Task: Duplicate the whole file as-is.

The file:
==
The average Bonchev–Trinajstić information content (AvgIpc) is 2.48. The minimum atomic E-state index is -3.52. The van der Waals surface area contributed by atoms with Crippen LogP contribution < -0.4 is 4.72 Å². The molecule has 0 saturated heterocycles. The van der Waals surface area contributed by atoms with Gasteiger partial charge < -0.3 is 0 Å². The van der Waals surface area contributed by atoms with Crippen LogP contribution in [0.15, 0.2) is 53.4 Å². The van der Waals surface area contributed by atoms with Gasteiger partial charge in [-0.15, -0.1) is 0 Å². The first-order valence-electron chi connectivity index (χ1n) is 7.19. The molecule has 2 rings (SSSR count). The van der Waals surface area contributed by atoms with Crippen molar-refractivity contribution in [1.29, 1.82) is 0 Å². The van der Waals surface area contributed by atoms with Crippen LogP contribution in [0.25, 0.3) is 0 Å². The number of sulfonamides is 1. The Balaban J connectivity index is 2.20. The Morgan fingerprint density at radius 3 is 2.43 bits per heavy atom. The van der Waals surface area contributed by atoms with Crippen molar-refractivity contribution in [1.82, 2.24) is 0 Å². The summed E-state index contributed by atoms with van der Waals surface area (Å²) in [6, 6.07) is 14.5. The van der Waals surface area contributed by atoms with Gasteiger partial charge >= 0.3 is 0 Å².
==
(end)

The average Bonchev–Trinajstić information content (AvgIpc) is 2.48. The minimum atomic E-state index is -3.52. The van der Waals surface area contributed by atoms with Crippen LogP contribution < -0.4 is 4.72 Å². The molecule has 0 saturated heterocycles. The van der Waals surface area contributed by atoms with Gasteiger partial charge < -0.3 is 0 Å². The van der Waals surface area contributed by atoms with Crippen LogP contribution in [0.15, 0.2) is 53.4 Å². The van der Waals surface area contributed by atoms with Gasteiger partial charge in [-0.15, -0.1) is 0 Å². The first-order valence-electron chi connectivity index (χ1n) is 7.19. The molecule has 2 rings (SSSR count). The van der Waals surface area contributed by atoms with Crippen molar-refractivity contribution in [1.29, 1.82) is 0 Å². The van der Waals surface area contributed by atoms with Crippen LogP contribution in [0.25, 0.3) is 0 Å². The number of sulfonamides is 1. The Balaban J connectivity index is 2.20. The Morgan fingerprint density at radius 3 is 2.43 bits per heavy atom. The van der Waals surface area contributed by atoms with Crippen molar-refractivity contribution in [1.82, 2.24) is 0 Å². The summed E-state index contributed by atoms with van der Waals surface area (Å²) in [6, 6.07) is 14.5. The van der Waals surface area contributed by atoms with Gasteiger partial charge >= 0.3 is 0 Å².